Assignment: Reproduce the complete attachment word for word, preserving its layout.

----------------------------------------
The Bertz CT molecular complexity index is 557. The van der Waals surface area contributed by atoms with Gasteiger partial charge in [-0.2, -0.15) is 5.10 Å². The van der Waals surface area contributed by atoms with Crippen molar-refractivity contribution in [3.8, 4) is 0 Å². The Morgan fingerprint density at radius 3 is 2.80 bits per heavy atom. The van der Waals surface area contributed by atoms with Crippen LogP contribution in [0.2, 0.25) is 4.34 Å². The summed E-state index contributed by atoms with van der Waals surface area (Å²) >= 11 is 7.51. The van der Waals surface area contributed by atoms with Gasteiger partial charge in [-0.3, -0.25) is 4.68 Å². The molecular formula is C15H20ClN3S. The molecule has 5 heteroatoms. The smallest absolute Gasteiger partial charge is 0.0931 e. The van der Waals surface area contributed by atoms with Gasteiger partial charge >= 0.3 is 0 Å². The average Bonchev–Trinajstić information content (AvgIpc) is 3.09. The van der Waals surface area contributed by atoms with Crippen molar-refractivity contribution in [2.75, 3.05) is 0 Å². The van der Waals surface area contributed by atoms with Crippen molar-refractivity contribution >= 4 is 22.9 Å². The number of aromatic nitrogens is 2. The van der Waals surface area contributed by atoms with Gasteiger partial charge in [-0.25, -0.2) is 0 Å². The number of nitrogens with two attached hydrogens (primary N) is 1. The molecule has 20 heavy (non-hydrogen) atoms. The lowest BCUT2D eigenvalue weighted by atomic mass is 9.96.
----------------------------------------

The Bertz CT molecular complexity index is 557. The van der Waals surface area contributed by atoms with Gasteiger partial charge in [-0.2, -0.15) is 5.10 Å². The van der Waals surface area contributed by atoms with Crippen molar-refractivity contribution in [3.8, 4) is 0 Å². The Morgan fingerprint density at radius 3 is 2.80 bits per heavy atom. The van der Waals surface area contributed by atoms with Crippen LogP contribution in [0.2, 0.25) is 4.34 Å². The summed E-state index contributed by atoms with van der Waals surface area (Å²) >= 11 is 7.51. The van der Waals surface area contributed by atoms with Gasteiger partial charge in [-0.3, -0.25) is 4.68 Å². The molecular formula is C15H20ClN3S. The molecule has 5 heteroatoms. The smallest absolute Gasteiger partial charge is 0.0931 e. The van der Waals surface area contributed by atoms with Gasteiger partial charge >= 0.3 is 0 Å². The average Bonchev–Trinajstić information content (AvgIpc) is 3.09. The van der Waals surface area contributed by atoms with Crippen molar-refractivity contribution in [2.75, 3.05) is 0 Å². The van der Waals surface area contributed by atoms with Crippen molar-refractivity contribution >= 4 is 22.9 Å². The number of aromatic nitrogens is 2. The van der Waals surface area contributed by atoms with Gasteiger partial charge in [-0.25, -0.2) is 0 Å². The number of nitrogens with two attached hydrogens (primary N) is 1. The molecule has 20 heavy (non-hydrogen) atoms. The lowest BCUT2D eigenvalue weighted by atomic mass is 9.96.